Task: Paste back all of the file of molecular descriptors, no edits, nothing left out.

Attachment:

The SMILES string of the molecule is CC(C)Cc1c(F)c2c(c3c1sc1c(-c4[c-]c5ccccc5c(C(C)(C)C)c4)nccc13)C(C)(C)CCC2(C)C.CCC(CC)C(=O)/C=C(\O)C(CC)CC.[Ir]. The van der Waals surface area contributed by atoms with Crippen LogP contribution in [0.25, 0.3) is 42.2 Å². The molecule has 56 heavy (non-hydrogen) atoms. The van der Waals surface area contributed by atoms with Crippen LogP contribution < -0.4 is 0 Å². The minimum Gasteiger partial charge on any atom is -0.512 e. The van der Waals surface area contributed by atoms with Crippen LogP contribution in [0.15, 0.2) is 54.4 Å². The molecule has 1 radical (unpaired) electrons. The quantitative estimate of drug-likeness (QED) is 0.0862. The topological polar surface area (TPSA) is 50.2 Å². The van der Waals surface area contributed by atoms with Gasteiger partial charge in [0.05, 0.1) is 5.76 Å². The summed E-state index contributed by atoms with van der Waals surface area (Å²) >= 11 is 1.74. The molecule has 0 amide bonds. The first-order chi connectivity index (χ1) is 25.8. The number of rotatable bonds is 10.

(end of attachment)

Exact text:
The SMILES string of the molecule is CC(C)Cc1c(F)c2c(c3c1sc1c(-c4[c-]c5ccccc5c(C(C)(C)C)c4)nccc13)C(C)(C)CCC2(C)C.CCC(CC)C(=O)/C=C(\O)C(CC)CC.[Ir]. The van der Waals surface area contributed by atoms with Crippen LogP contribution in [0.25, 0.3) is 42.2 Å². The molecule has 56 heavy (non-hydrogen) atoms. The van der Waals surface area contributed by atoms with Crippen LogP contribution < -0.4 is 0 Å². The minimum Gasteiger partial charge on any atom is -0.512 e. The van der Waals surface area contributed by atoms with Crippen LogP contribution in [0.15, 0.2) is 54.4 Å². The molecule has 1 radical (unpaired) electrons. The quantitative estimate of drug-likeness (QED) is 0.0862. The topological polar surface area (TPSA) is 50.2 Å². The van der Waals surface area contributed by atoms with Gasteiger partial charge in [0.05, 0.1) is 5.76 Å². The summed E-state index contributed by atoms with van der Waals surface area (Å²) >= 11 is 1.74. The molecule has 0 amide bonds. The first-order chi connectivity index (χ1) is 25.8. The number of rotatable bonds is 10.